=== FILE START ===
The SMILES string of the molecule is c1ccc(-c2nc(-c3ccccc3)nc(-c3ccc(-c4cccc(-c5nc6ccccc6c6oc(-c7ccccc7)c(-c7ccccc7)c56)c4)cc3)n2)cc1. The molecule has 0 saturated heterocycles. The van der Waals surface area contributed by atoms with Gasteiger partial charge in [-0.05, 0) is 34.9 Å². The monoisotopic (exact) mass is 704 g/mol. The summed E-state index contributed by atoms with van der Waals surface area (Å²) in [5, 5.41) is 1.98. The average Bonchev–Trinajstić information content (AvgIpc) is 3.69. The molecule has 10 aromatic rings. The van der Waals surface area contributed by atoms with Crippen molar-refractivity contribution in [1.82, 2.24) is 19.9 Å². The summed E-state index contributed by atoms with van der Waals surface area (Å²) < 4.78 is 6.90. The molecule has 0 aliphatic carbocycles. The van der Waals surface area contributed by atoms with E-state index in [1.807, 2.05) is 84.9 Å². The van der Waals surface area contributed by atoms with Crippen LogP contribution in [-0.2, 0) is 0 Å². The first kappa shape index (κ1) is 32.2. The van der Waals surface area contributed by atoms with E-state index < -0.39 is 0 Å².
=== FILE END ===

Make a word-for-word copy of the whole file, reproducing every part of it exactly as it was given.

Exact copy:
The SMILES string of the molecule is c1ccc(-c2nc(-c3ccccc3)nc(-c3ccc(-c4cccc(-c5nc6ccccc6c6oc(-c7ccccc7)c(-c7ccccc7)c56)c4)cc3)n2)cc1. The molecule has 0 saturated heterocycles. The van der Waals surface area contributed by atoms with Gasteiger partial charge in [-0.05, 0) is 34.9 Å². The monoisotopic (exact) mass is 704 g/mol. The summed E-state index contributed by atoms with van der Waals surface area (Å²) in [5, 5.41) is 1.98. The average Bonchev–Trinajstić information content (AvgIpc) is 3.69. The molecule has 10 aromatic rings. The van der Waals surface area contributed by atoms with Crippen molar-refractivity contribution in [1.82, 2.24) is 19.9 Å². The summed E-state index contributed by atoms with van der Waals surface area (Å²) < 4.78 is 6.90. The molecule has 0 aliphatic carbocycles. The van der Waals surface area contributed by atoms with E-state index in [1.807, 2.05) is 84.9 Å². The van der Waals surface area contributed by atoms with Crippen LogP contribution in [-0.2, 0) is 0 Å². The first kappa shape index (κ1) is 32.2. The van der Waals surface area contributed by atoms with E-state index < -0.39 is 0 Å².